Our Health Inheritance

By Chuck Dinerstein, MD, MBA — Jul 20, 2021
Could your parents' social circles increase or decrease your lifespan? Are some really born with a “silver spoon” in their mouths?
Image by Sasin Tipchai from Pixabay

Would any of these findings surprise you?

  • The social relationships of the children often reflect those of the parents, more strongly the mother.
  • Even after the child leaves home, those connections exist, although somewhat weakened
  • The children of the “upper crust” have stronger social connections to those parental networks.
  • This also holds for children more tightly bonded with mom.
  • That the more "upper crust" the inheritance, the more likely the child and their parents are to be successful.

Given all the controversy around legacy admissions to college and wealthy parents being caught up in college admissions scandals, I am inclined to believe these things are true. College education, among many other metrics of social position, like one's home address and income, seems to be bound to the network of friends and kin you inherit. There is mobility between the castes (a more generic way to discuss class), but can there be any doubt that the social network you are born into often gives you a leg up?

Perhaps I should have mentioned the following at the outset. The observations about how your inherited social network can strongly predict your network and position in life are based on a 27-year study – of hyenas. Yep, many of the ways humans socialize and network are equally reflected in the behavior of other social animals, in this case, hyenas.

The study was based on 27 years of field observations of hyena clans that ranged in size from a few to more than a hundred based upon what was available to eat. Hyenas live for roughly 26 years, so the researchers saw several generations. They “can discriminate both maternal and paternal kin from unrelated hyenas, and prefer to socialize with their kin. Clanmates compete for access to killed prey, but high-ranking individuals maintain the priority of access to food.” Substitute any of our measures of survival which include income and health, for the word food, and I think we describe many of our social hierarchies. 

The researchers constructed the hyena’s social network by quantifying the frequency that specific hyenas were found together or separate. It is not an unreasonable measure; after all, you spend more time with your friends than strangers. There are other similarities. The male offspring’s relationship with Mom diminishes over time, the female, not so much. Many human mothers and fathers will attest that their daughters tend to remain emotionally and physically closer than their sons. (My mother would be one of those in agreement, as soon as I could, I moved across the country)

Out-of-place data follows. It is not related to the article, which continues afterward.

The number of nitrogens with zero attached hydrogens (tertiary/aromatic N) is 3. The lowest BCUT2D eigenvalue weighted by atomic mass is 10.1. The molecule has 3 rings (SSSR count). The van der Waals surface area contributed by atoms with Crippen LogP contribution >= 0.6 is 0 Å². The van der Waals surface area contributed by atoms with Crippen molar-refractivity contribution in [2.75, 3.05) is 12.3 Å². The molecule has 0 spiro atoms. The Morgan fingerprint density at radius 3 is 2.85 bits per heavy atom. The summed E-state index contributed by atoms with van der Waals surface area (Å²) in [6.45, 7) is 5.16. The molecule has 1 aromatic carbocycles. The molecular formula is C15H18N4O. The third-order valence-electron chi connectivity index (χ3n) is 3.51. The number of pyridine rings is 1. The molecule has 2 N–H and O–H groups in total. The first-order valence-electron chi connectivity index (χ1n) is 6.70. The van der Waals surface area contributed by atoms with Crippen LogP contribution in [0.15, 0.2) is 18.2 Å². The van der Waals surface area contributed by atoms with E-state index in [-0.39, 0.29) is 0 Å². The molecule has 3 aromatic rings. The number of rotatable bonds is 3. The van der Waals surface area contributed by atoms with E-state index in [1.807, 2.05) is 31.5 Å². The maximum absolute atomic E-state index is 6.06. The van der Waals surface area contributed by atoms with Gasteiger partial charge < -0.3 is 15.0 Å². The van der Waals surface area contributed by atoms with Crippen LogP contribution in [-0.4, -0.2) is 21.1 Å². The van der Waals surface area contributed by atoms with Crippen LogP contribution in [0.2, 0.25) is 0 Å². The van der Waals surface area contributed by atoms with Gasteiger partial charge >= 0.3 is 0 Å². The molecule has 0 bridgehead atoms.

Of all those characteristics of a hyena’s social network, one stands out that we might ponder for healthcare. The stronger the inheritance of a social network among high-ranking members, the greater the survival of both the offspring and the mom. (I guess as with humans, fathers place third or more distally and die sooner than women) The researchers found that compared with high-ranking social networks, inheriting no social network reduced the median lifespan by about 8.4 years or roughly a third of the hyena’s average life. 

From my point of view, this speaks to what has been called the social determinants of health – the income, geography, habits, and culture of the local world in which you were born. It seems for the hyenas and humans that a great deal of what we “become” is reflected in our birth and early life circumstances. While a similar pattern between the social structure of hyenas and humans suggests a “natural” origin, it does not make it acceptable; we hold ourselves out to be better than the animals. 

If we are to lift everyone, we might well begin by finding ways to make the gifts of a high-ranking social network available to all. Whether we fully believe that income and upbringing control our destiny or not, we need to recognize that the social network we inherit can confer privilege or hindrance. 


Rank-dependent social inheritance determines social network structure in spotted hyenas Science Research Reports DOI: 10.1126/science.abc1966


Chuck Dinerstein, MD, MBA

Director of Medicine

Dr. Charles Dinerstein, M.D., MBA, FACS is Director of Medicine at the American Council on Science and Health. He has over 25 years of experience as a vascular surgeon.

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